The most fascinating note I’ve ever found in a secondhand book is in a hardcover copy of Seamus Heaney’s Finders Keepers: Selected Prose, 1971—2001, which I bought this past summer at Tin Can Mailman in Arcata, California. I was visiting my sister Sarah, who lives there with her daughter Emma and her partner Donny. When I travel the only attractions I’m ever interested in are the local used bookstores, so besides hanging with my sister and my niece, my memory of my trip to northern California pretty much consists of what I looked at and bought at Tin Can Mailman and the other stores I checked out (which also included Eureka Books, Northtown Books, and Booklegger—fantastic establishments all). Continue reading…

weighHow Much My Life Weighs: On Moving 2,500 Books Across the Country | Read It Forward

In Jason Reitman’s 2009 film Up in the Air, George Clooney’s character Ryan Bingham asks a group of people a metaphorical question: “How much does your life weigh?” Though ordinarily a guy who companies hire to come in and fire off employees, he’s a motivational speaker on the side, so his question is meant to invoke the pressure the things we own put on our lives:

“Imagine for a second that you’re carrying a backpack. I want you to feel the straps on your shoulders. Feel ’em? Now I want you to pack it with all the stuff that you have in your life. You start with the little things. The things on shelves and in drawers, the knickknacks, the collectibles. Feel the weight as that adds up. Then you start adding larger stuff, clothes, tabletop appliances, lamps, linens, your TV.”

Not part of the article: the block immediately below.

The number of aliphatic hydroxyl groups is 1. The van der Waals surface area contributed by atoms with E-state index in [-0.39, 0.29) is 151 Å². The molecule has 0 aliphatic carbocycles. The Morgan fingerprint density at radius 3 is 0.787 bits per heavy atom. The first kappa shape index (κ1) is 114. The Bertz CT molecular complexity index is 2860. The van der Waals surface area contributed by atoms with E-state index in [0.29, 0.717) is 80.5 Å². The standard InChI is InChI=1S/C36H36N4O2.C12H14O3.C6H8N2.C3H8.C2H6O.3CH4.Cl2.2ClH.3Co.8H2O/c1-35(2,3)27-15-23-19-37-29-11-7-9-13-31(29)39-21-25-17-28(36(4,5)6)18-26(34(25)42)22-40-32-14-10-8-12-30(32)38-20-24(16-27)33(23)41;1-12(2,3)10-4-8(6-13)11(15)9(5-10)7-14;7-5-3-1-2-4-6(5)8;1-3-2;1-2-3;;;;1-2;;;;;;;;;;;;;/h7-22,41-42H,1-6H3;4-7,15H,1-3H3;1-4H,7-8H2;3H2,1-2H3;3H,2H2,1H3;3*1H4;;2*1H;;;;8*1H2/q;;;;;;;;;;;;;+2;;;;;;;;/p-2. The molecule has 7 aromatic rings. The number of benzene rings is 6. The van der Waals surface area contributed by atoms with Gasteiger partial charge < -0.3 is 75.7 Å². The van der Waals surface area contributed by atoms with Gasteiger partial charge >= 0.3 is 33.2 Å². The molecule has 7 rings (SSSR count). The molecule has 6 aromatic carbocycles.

To this already impossibly full backpack Bingham asks the audience to “go bigger” and stuff couches and tables and even houses into the bag. “Now try to walk,” he says. “It’s kind of hard, isn’t it? This is what we do to ourselves on a daily basis. We weigh ourselves down until we can’t even move. And make no mistake, moving is living.”

Continue reading…


51mkm-sbq6lThank God [sic] for George H. Smith | Read It Forward

When I was a kid I began to have dangerous thoughts—scary, world-shattering thoughts with enormous implications not merely in my daily life but the afterlife as well—thoughts that could potentially harm my family, even, and for all eternity no less. What I didn’t understand then, what I probably couldn’t understand then, as a 10-, 11-year-old boy in Pickerington, Ohio in the mid-90s, was that just on the other side of the harrowing danger was complete absolution, since if, as I suspected, there was no God, there subsequently wouldn’t be any worry of said God’s wrath—in this life or the next one (because, again, there wouldn’t be a next one). Continue reading…